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Sullivan sheriff, judge, make case for new pretrial release program

J. H. Osborne • Nov 8, 2019 at 11:41 AM

BLOUNTVILLE — A week after a $3 million federal lawsuit was filed by a former inmate in Sullivan County’s long-overcrowded jail, Sheriff Jeff Cassidy has a plan to start a “pretrial release” program for inmates meeting certain criteria.

Cassidy, speaking to the Sullivan County Commission — and joined at the podium by Jail Administrator Lee Carswell — said he has a list of 91 inmates he believes suitable for the program immediately.

But to operate the program, Cassidy said, he’ll need to hire at least five new deputies, who would need to be trained to conduct such a program. County commissioners said that would cost about $500,000 a year. Cassidy said it would still save money, compared to keeping those 91 people in jail at a cost of $35 per day.

Cassidy also announced the sheriff’s office had reduced the jail population by more than 40 inmates earlier this week. Those inmates were sent to other county jails in the state that were willing to take them.

As for the pretrial release program, the sheriff doesn’t have the authority to release inmates. That has to be OK’d by a judge.

Several of the county’s judges, along with District Attorney General Barry Staubus, attended and spoke during a special called meeting of the Sullivan County Commission. The sole purpose of the meeting was to seek input and answers from the county’s judicial and law enforcement officials.The resolution requesting the meeting was sponsored by Commissioner Alicia Starnes. It asked those officials to develop and present to the county commission plans to reduce the inmate population in the short term.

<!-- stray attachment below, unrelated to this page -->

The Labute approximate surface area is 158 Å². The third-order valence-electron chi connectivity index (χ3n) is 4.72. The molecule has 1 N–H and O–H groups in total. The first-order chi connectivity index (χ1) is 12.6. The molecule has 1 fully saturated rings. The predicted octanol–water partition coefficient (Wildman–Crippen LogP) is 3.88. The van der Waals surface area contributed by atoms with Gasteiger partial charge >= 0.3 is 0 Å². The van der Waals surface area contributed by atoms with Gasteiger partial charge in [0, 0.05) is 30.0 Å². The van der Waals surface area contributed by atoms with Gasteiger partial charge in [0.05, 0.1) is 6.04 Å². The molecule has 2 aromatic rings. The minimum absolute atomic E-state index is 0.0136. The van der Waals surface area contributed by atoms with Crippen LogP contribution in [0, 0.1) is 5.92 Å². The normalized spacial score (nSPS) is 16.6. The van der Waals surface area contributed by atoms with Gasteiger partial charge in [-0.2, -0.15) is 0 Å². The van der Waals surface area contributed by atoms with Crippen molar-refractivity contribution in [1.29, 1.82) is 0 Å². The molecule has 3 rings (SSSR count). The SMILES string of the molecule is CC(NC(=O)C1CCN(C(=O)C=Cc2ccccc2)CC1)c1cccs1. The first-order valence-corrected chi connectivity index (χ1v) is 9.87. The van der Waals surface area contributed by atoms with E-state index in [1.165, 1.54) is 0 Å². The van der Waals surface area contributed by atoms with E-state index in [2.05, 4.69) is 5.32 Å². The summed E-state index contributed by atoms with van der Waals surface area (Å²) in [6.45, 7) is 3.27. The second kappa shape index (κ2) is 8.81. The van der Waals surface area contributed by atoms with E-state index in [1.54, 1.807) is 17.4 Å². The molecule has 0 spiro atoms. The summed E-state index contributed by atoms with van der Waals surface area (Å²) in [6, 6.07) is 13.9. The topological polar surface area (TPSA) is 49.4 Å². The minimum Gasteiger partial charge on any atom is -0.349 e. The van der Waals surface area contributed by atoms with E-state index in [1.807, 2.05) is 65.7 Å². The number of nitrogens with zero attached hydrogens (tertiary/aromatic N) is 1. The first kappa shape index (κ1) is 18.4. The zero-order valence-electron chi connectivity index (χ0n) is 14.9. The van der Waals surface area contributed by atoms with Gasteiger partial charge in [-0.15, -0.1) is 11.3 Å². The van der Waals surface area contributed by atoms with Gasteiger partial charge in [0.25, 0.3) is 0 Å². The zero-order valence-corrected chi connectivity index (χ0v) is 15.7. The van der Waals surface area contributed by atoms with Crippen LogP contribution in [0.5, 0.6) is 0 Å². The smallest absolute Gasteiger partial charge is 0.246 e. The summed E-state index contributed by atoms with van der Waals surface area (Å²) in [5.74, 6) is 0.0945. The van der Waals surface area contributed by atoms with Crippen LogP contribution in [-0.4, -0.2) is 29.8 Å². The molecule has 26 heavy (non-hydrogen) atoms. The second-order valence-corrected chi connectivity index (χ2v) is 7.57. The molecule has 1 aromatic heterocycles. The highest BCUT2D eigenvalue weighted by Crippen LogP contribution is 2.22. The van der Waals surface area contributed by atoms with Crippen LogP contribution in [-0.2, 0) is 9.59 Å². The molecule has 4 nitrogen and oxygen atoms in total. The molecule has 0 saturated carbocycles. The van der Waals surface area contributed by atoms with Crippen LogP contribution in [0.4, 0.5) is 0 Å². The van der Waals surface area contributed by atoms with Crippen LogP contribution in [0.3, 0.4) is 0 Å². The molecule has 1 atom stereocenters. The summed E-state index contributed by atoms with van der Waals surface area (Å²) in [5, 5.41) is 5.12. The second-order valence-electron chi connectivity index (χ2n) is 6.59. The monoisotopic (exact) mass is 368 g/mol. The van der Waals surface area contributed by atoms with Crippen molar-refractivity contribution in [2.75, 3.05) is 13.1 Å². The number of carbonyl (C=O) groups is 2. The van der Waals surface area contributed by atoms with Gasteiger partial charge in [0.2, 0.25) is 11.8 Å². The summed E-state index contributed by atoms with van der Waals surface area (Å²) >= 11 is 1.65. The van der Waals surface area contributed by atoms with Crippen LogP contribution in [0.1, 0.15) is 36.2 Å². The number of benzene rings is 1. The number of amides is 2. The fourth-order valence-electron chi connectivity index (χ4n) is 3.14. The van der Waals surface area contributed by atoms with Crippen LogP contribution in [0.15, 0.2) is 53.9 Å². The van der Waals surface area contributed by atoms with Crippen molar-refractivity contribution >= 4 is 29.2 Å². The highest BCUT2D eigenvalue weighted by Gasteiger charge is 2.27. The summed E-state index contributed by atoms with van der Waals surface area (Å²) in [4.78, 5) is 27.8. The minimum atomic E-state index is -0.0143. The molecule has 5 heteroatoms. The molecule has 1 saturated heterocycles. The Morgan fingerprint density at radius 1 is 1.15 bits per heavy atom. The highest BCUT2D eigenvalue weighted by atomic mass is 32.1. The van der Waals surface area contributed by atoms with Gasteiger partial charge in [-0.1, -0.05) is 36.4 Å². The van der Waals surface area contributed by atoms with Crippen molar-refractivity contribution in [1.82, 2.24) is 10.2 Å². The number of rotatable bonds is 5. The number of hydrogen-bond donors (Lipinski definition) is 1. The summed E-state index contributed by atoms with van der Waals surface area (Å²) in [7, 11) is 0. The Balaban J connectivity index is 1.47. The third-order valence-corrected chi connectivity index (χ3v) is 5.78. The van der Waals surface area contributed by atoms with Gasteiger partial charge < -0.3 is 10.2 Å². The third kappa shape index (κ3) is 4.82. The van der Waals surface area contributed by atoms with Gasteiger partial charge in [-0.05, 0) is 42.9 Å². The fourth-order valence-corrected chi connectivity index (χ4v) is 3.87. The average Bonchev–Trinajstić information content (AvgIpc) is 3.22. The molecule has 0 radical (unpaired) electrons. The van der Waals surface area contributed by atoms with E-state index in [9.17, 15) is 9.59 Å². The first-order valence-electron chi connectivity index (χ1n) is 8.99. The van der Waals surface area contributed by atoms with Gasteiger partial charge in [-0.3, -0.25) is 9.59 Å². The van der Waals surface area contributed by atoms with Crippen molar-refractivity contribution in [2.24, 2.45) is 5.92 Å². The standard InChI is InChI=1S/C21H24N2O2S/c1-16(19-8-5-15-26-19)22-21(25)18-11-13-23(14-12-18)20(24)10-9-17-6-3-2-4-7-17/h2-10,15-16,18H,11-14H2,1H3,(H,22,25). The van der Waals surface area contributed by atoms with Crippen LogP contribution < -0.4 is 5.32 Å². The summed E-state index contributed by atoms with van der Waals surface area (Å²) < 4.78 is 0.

Cassidy also presented commissioners with pricing for temporary modular jail units that could be placed on jail grounds, but he pointed out they are not cheap options — costing $1 million to buy, or more than $200,000 to lease for about a year and a half.

Judge James Goodwin spoke in favor of the pretrial release program, but he said Cassidy was being conservative with his estimates, in his opinion. Goodwin said he thinks up to 300 inmates could qualify for such a program — and to handle that level Cassidy would need 10 to 15 new deputies.

Cassidy said the program has been very successful for other Tennessee counties, including Knox County.

Cassidy said he, County Attorney Dan Street and others had recently visited Knox County to learn firsthand about the program. He said Knox County has more than 1,000 participants in the pretrial release program. Those who agree to participate are monitored, through personal visits, by deputies assigned that job. Participants know they must submit to drug tests and have given permission for searches at any time.

Carswell said that as of Thursday afternoon Sullivan County was housing 960 inmates. That’s more than 300 over its certified capacity. Carswell said 506 were being held, pretrial, on felony changes, and 137 were being held, pretrial, on misdemeanor charges.

 

 

 

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